Passion for sports - SPORTING CHANCE By Joaquin M. Henson

BEAVERTON, Oregon — At Nike, the corporate message is loud and clear — "We are in love with sports."

Talking to officers and staff alike, you hear the same refrain. They share a common passion for sports — they enjoy their work — and they "just do it."

Nike pioneer Jeff Hollister, 54, traced the origins of the company to University of Oregon track coach Bill Bowerman and his runner Phil Knight in 1957. Bowerman handcrafted shoes that his tracksters used to break records. After graduation at the Stanford Business School, Knight went to Tokyo and arranged to bring in Tiger shoes to the US. He teamed up with Bowerman in 1964, contributing $500 each to the marketing arm for Tiger and got a $50,000 loan from Japanese businessmen.

In 1971, Bowerman and Knight set up their own shoe line. A student Carolyn Davidson was paid a princely sum of $35 for a logo which is now universally known as the swoosh. Nike went on to become the world’s largest sports footwear and apparel company.

To this day, Knight remains close to the Japanese market. The Japanese influence is apparent in the design of the campus — prominent is the serene Japanese gardens. The colors, the use of rice paper, and architectural lines reflect a Japanese orientation in designing the headquarters. Obviously, Knight hasn’t forgotten his humble beginnings. His sense of loyalty is the reason why buildings on campus are dedicated to Alberto Salazar, Bo Jackson, Steve Prefontaine, John McEnroe, Joan Benoit, Nolan Ryan, Mike Schmidt, and Michael Jordan.

Nike’s edge over competition is its technology. No other brand spends as much time and resources as Nike in improving products. In 1991, Nike became the world’s first sports company to surpass $3 Billion in sales.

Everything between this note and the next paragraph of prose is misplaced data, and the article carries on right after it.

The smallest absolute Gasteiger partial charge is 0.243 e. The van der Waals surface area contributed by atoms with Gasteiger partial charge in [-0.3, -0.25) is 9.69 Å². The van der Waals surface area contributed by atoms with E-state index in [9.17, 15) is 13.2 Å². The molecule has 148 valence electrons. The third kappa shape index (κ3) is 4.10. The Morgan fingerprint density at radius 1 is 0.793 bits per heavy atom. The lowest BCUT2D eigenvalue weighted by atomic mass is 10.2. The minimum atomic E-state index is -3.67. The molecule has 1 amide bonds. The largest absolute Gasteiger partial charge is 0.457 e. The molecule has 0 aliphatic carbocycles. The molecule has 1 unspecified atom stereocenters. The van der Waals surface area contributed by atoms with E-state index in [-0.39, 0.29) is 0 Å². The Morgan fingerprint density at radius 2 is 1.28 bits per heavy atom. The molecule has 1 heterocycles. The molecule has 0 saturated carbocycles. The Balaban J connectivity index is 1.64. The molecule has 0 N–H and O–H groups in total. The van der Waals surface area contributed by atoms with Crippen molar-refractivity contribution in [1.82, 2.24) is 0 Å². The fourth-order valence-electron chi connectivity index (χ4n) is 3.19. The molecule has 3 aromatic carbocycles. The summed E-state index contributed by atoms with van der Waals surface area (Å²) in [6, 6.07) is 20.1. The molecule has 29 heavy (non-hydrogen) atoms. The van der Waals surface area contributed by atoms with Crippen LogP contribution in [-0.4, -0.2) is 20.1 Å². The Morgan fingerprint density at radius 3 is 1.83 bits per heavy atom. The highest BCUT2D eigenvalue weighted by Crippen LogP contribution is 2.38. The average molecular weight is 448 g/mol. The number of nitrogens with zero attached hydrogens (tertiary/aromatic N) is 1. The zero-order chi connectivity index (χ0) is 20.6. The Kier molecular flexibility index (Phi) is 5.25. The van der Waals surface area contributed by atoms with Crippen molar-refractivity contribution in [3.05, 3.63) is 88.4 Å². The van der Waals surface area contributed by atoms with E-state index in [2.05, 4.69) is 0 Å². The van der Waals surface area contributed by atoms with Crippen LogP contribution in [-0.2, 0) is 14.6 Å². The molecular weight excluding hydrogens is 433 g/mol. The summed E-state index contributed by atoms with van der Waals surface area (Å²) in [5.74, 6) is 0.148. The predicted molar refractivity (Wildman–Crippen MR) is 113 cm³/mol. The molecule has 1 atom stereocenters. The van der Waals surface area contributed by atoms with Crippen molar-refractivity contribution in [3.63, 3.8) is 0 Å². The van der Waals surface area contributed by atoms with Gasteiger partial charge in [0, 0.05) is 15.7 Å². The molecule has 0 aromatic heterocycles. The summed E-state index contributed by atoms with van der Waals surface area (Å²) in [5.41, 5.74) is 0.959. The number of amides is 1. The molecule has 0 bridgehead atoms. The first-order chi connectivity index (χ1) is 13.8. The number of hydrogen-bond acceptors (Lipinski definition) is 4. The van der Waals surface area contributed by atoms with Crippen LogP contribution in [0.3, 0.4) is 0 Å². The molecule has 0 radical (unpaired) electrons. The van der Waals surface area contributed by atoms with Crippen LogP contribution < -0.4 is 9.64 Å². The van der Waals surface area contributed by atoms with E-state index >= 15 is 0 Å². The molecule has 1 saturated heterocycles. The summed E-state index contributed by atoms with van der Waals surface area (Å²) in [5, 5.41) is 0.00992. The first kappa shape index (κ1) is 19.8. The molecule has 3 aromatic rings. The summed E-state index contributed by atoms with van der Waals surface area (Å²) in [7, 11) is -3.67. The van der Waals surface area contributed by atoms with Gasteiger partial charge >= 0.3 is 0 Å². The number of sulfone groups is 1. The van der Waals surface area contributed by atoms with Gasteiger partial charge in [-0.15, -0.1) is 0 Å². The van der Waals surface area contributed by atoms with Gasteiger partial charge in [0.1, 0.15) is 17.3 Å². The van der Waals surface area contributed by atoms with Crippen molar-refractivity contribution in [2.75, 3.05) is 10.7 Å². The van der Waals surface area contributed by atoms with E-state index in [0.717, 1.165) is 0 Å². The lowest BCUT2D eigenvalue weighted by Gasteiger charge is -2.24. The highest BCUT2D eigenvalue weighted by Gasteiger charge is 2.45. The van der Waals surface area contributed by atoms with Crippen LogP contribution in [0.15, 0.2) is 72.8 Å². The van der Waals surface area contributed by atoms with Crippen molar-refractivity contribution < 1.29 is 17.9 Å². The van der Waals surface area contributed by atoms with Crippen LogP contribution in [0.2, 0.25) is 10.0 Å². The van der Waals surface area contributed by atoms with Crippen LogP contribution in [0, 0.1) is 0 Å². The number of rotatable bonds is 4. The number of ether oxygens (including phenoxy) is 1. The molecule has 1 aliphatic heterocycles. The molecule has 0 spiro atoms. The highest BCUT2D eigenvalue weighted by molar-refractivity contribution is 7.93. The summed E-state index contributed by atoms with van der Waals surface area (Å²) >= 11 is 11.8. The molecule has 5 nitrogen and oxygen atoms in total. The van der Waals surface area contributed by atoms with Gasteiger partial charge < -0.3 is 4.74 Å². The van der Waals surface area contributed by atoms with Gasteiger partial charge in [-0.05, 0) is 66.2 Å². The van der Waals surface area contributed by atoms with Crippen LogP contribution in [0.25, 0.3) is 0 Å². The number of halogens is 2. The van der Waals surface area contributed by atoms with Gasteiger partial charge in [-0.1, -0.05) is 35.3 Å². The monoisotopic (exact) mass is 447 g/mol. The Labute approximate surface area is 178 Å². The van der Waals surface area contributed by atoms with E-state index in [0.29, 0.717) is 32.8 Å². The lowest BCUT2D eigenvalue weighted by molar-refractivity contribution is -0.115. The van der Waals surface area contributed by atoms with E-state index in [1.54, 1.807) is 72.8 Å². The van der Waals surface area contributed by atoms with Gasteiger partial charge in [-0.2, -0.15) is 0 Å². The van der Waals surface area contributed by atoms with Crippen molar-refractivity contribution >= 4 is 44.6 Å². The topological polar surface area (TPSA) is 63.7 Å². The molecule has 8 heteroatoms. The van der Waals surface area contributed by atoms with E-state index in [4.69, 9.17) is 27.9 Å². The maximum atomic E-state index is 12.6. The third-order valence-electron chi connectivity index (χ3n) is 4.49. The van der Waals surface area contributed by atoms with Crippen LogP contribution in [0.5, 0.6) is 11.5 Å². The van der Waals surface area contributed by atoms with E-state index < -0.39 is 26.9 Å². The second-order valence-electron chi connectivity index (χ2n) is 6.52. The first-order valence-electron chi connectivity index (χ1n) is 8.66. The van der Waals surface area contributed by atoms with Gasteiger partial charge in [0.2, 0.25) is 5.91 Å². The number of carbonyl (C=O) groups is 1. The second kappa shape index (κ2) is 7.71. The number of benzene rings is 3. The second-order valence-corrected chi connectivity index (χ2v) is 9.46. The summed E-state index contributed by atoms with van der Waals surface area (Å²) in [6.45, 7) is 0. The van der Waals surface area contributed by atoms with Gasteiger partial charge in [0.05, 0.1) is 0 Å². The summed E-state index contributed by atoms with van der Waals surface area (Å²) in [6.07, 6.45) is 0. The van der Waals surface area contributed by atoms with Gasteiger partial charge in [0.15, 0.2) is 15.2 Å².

Hollister, who used to run for Bowerman at Oregon, said it is Knight’s philosophy to take risks in introducing new products in the market. That’s the price to pay for being a market leader. He noted that Nike has lately developed music products, timing devices and radical technological innovations such as chips in soles to monitor speed and virtual "walkie talkies" in shoes.

It was Hollister who created Nike’s aquasock which sold 40,000 pairs in its first month.

Hollister said former Portland Trail Blazers guard Geoff Petrie was Nike’s first basketball endorser in 1977.

Ken Link, Nike’s basketball footwear designer, said there are products queued up to the year 2002. According to Link, the "Ferrari" of Nike’s hoops line is the foam-posit which was designed for Kevin Garnett. But even as Garnett has gone to AND 1, Link said the shoe can stand on its own.

"It’s not about the guy," he went on. "It has to do with Nike – that we make the best shoe in the planet. We’ve got the freedom to experiment with designs and technology – we owe that to Mr. Knight who’s a maverick himself. Our thinking is shoes are a player’s weapons for their feet. In making a shoe, 50 percent is development and 50 percent is design. We sit down with athletes and get their inputs so we can produce a shoe that improves their performance – that’s what it’s all about."